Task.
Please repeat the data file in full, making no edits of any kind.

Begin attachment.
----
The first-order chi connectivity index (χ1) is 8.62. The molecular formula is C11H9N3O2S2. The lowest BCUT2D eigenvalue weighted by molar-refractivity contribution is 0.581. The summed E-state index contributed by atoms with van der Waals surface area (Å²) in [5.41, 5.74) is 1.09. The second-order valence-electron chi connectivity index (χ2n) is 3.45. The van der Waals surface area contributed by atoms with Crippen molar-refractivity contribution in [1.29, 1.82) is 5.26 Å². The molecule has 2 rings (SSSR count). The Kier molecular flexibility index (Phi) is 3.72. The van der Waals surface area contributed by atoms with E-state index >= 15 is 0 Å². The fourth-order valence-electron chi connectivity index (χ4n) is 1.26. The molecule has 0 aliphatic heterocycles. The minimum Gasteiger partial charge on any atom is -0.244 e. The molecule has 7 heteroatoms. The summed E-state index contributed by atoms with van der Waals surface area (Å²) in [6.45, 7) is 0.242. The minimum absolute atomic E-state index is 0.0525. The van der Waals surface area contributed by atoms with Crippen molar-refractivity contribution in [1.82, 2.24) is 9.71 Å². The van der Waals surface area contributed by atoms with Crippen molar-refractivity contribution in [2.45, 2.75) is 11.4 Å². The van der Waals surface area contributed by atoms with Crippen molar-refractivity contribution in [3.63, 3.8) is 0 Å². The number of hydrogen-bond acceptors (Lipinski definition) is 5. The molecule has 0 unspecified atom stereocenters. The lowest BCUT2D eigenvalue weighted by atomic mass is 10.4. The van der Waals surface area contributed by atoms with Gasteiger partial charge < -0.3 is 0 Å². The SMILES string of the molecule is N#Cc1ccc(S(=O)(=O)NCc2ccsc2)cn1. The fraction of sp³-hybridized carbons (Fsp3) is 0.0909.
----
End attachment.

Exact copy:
The first-order chi connectivity index (χ1) is 8.62. The molecular formula is C11H9N3O2S2. The lowest BCUT2D eigenvalue weighted by molar-refractivity contribution is 0.581. The summed E-state index contributed by atoms with van der Waals surface area (Å²) in [5.41, 5.74) is 1.09. The second-order valence-electron chi connectivity index (χ2n) is 3.45. The van der Waals surface area contributed by atoms with Crippen molar-refractivity contribution in [1.29, 1.82) is 5.26 Å². The molecule has 2 rings (SSSR count). The Kier molecular flexibility index (Phi) is 3.72. The van der Waals surface area contributed by atoms with E-state index >= 15 is 0 Å². The fourth-order valence-electron chi connectivity index (χ4n) is 1.26. The molecule has 0 aliphatic heterocycles. The minimum Gasteiger partial charge on any atom is -0.244 e. The molecule has 7 heteroatoms. The summed E-state index contributed by atoms with van der Waals surface area (Å²) in [6.45, 7) is 0.242. The minimum absolute atomic E-state index is 0.0525. The van der Waals surface area contributed by atoms with Crippen molar-refractivity contribution in [1.82, 2.24) is 9.71 Å². The van der Waals surface area contributed by atoms with Crippen molar-refractivity contribution in [2.45, 2.75) is 11.4 Å². The van der Waals surface area contributed by atoms with Crippen molar-refractivity contribution in [3.63, 3.8) is 0 Å². The number of hydrogen-bond acceptors (Lipinski definition) is 5. The molecule has 0 unspecified atom stereocenters. The lowest BCUT2D eigenvalue weighted by atomic mass is 10.4. The van der Waals surface area contributed by atoms with Gasteiger partial charge < -0.3 is 0 Å². The SMILES string of the molecule is N#Cc1ccc(S(=O)(=O)NCc2ccsc2)cn1. The fraction of sp³-hybridized carbons (Fsp3) is 0.0909.